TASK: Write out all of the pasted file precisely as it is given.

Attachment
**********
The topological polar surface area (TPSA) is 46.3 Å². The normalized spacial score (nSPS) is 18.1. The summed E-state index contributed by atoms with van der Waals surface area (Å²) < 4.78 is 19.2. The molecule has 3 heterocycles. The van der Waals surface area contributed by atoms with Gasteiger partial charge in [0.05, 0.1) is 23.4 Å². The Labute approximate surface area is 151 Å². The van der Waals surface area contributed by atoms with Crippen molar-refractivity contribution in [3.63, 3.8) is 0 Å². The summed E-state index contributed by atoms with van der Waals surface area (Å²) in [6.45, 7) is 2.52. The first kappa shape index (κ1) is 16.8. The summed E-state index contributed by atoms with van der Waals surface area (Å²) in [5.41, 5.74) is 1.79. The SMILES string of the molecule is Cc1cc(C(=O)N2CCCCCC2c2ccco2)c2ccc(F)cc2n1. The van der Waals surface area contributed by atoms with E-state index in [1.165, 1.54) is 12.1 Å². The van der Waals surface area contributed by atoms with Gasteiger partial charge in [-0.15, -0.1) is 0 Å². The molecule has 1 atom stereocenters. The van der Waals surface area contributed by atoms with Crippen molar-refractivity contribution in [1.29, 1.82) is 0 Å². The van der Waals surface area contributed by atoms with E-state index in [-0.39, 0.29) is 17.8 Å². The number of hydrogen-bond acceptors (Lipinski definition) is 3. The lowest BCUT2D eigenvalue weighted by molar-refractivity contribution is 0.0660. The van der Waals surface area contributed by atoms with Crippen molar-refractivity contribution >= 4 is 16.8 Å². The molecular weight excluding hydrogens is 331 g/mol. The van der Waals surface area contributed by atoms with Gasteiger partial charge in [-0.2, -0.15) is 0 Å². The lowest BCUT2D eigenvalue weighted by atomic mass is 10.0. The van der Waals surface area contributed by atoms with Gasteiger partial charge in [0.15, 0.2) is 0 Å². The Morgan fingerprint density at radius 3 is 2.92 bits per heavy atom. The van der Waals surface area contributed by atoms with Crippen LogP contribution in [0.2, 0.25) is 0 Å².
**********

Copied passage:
The topological polar surface area (TPSA) is 46.3 Å². The normalized spacial score (nSPS) is 18.1. The summed E-state index contributed by atoms with van der Waals surface area (Å²) < 4.78 is 19.2. The molecule has 3 heterocycles. The van der Waals surface area contributed by atoms with Gasteiger partial charge in [0.05, 0.1) is 23.4 Å². The Labute approximate surface area is 151 Å². The van der Waals surface area contributed by atoms with Crippen molar-refractivity contribution in [3.63, 3.8) is 0 Å². The summed E-state index contributed by atoms with van der Waals surface area (Å²) in [6.45, 7) is 2.52. The first kappa shape index (κ1) is 16.8. The summed E-state index contributed by atoms with van der Waals surface area (Å²) in [5.41, 5.74) is 1.79. The SMILES string of the molecule is Cc1cc(C(=O)N2CCCCCC2c2ccco2)c2ccc(F)cc2n1. The van der Waals surface area contributed by atoms with E-state index in [1.165, 1.54) is 12.1 Å². The van der Waals surface area contributed by atoms with Gasteiger partial charge in [-0.15, -0.1) is 0 Å². The molecule has 1 atom stereocenters. The van der Waals surface area contributed by atoms with Crippen molar-refractivity contribution in [1.29, 1.82) is 0 Å². The van der Waals surface area contributed by atoms with E-state index in [-0.39, 0.29) is 17.8 Å². The number of hydrogen-bond acceptors (Lipinski definition) is 3. The lowest BCUT2D eigenvalue weighted by molar-refractivity contribution is 0.0660. The van der Waals surface area contributed by atoms with Crippen molar-refractivity contribution >= 4 is 16.8 Å². The molecular weight excluding hydrogens is 331 g/mol. The van der Waals surface area contributed by atoms with Gasteiger partial charge in [-0.2, -0.15) is 0 Å². The lowest BCUT2D eigenvalue weighted by atomic mass is 10.0. The van der Waals surface area contributed by atoms with Gasteiger partial charge in [0.15, 0.2) is 0 Å². The Morgan fingerprint density at radius 3 is 2.92 bits per heavy atom. The van der Waals surface area contributed by atoms with Crippen LogP contribution in [0.2, 0.25) is 0 Å².